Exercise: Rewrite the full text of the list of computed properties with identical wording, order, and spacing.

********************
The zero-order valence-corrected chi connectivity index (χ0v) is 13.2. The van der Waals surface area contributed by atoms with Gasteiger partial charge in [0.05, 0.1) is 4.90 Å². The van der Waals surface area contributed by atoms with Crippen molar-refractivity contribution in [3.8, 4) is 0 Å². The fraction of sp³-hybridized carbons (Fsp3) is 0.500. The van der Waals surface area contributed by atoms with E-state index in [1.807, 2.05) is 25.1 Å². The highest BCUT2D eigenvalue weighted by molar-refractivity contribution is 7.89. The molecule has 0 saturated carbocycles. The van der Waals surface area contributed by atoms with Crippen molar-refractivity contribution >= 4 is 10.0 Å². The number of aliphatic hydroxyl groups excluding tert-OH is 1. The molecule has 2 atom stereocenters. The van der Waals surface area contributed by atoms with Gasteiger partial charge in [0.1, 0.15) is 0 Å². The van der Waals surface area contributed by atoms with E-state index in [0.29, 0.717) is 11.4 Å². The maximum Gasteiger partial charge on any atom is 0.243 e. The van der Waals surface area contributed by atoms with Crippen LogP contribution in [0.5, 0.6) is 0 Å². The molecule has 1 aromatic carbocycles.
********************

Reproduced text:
The zero-order valence-corrected chi connectivity index (χ0v) is 13.2. The van der Waals surface area contributed by atoms with Gasteiger partial charge in [0.05, 0.1) is 4.90 Å². The van der Waals surface area contributed by atoms with Crippen molar-refractivity contribution in [3.8, 4) is 0 Å². The fraction of sp³-hybridized carbons (Fsp3) is 0.500. The van der Waals surface area contributed by atoms with E-state index in [1.807, 2.05) is 25.1 Å². The highest BCUT2D eigenvalue weighted by molar-refractivity contribution is 7.89. The molecule has 0 saturated carbocycles. The van der Waals surface area contributed by atoms with Crippen molar-refractivity contribution >= 4 is 10.0 Å². The number of aliphatic hydroxyl groups excluding tert-OH is 1. The molecule has 2 atom stereocenters. The van der Waals surface area contributed by atoms with Gasteiger partial charge in [0.1, 0.15) is 0 Å². The van der Waals surface area contributed by atoms with E-state index in [0.29, 0.717) is 11.4 Å². The maximum Gasteiger partial charge on any atom is 0.243 e. The van der Waals surface area contributed by atoms with Crippen LogP contribution in [0.5, 0.6) is 0 Å². The molecule has 1 aromatic carbocycles.